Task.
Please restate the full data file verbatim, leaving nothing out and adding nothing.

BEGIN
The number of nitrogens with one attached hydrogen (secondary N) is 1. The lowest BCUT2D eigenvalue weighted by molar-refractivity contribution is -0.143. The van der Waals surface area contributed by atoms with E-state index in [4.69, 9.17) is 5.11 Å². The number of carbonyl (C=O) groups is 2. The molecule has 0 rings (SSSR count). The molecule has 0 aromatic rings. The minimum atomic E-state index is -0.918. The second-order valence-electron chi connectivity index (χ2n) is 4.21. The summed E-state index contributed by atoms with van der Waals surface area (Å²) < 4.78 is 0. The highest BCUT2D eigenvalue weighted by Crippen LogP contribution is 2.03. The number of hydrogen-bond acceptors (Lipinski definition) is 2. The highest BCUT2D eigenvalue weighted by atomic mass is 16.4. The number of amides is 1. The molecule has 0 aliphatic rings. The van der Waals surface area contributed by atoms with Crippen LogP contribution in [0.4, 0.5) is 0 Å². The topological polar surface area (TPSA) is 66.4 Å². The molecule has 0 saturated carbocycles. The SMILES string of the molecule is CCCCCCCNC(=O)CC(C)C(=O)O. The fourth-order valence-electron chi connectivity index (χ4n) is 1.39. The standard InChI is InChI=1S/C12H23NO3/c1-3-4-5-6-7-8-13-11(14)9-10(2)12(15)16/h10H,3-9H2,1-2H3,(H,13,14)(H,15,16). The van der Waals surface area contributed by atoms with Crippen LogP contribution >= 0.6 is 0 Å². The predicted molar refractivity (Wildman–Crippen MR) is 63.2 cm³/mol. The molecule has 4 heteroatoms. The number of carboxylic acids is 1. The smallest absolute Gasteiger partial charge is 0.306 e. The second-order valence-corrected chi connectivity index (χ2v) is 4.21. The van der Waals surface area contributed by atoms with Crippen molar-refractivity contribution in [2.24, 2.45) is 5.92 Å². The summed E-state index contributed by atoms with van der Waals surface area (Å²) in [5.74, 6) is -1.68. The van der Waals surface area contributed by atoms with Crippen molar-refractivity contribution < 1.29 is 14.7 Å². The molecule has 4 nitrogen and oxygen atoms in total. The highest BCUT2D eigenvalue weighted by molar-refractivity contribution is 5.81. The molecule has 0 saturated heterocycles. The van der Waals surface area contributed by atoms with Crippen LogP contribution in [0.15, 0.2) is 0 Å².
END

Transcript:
The number of nitrogens with one attached hydrogen (secondary N) is 1. The lowest BCUT2D eigenvalue weighted by molar-refractivity contribution is -0.143. The van der Waals surface area contributed by atoms with E-state index in [4.69, 9.17) is 5.11 Å². The number of carbonyl (C=O) groups is 2. The molecule has 0 rings (SSSR count). The molecule has 0 aromatic rings. The minimum atomic E-state index is -0.918. The second-order valence-electron chi connectivity index (χ2n) is 4.21. The summed E-state index contributed by atoms with van der Waals surface area (Å²) < 4.78 is 0. The highest BCUT2D eigenvalue weighted by Crippen LogP contribution is 2.03. The number of hydrogen-bond acceptors (Lipinski definition) is 2. The highest BCUT2D eigenvalue weighted by atomic mass is 16.4. The number of amides is 1. The molecule has 0 aliphatic rings. The van der Waals surface area contributed by atoms with Crippen LogP contribution in [0.4, 0.5) is 0 Å². The topological polar surface area (TPSA) is 66.4 Å². The molecule has 0 saturated carbocycles. The SMILES string of the molecule is CCCCCCCNC(=O)CC(C)C(=O)O. The fourth-order valence-electron chi connectivity index (χ4n) is 1.39. The standard InChI is InChI=1S/C12H23NO3/c1-3-4-5-6-7-8-13-11(14)9-10(2)12(15)16/h10H,3-9H2,1-2H3,(H,13,14)(H,15,16). The van der Waals surface area contributed by atoms with Crippen LogP contribution >= 0.6 is 0 Å². The predicted molar refractivity (Wildman–Crippen MR) is 63.2 cm³/mol. The molecule has 4 heteroatoms. The number of carboxylic acids is 1. The smallest absolute Gasteiger partial charge is 0.306 e. The second-order valence-corrected chi connectivity index (χ2v) is 4.21. The van der Waals surface area contributed by atoms with Crippen molar-refractivity contribution in [2.24, 2.45) is 5.92 Å². The summed E-state index contributed by atoms with van der Waals surface area (Å²) in [5.74, 6) is -1.68. The van der Waals surface area contributed by atoms with Crippen molar-refractivity contribution < 1.29 is 14.7 Å². The molecule has 4 nitrogen and oxygen atoms in total. The highest BCUT2D eigenvalue weighted by molar-refractivity contribution is 5.81. The molecule has 0 saturated heterocycles. The van der Waals surface area contributed by atoms with Crippen LogP contribution in [0.15, 0.2) is 0 Å².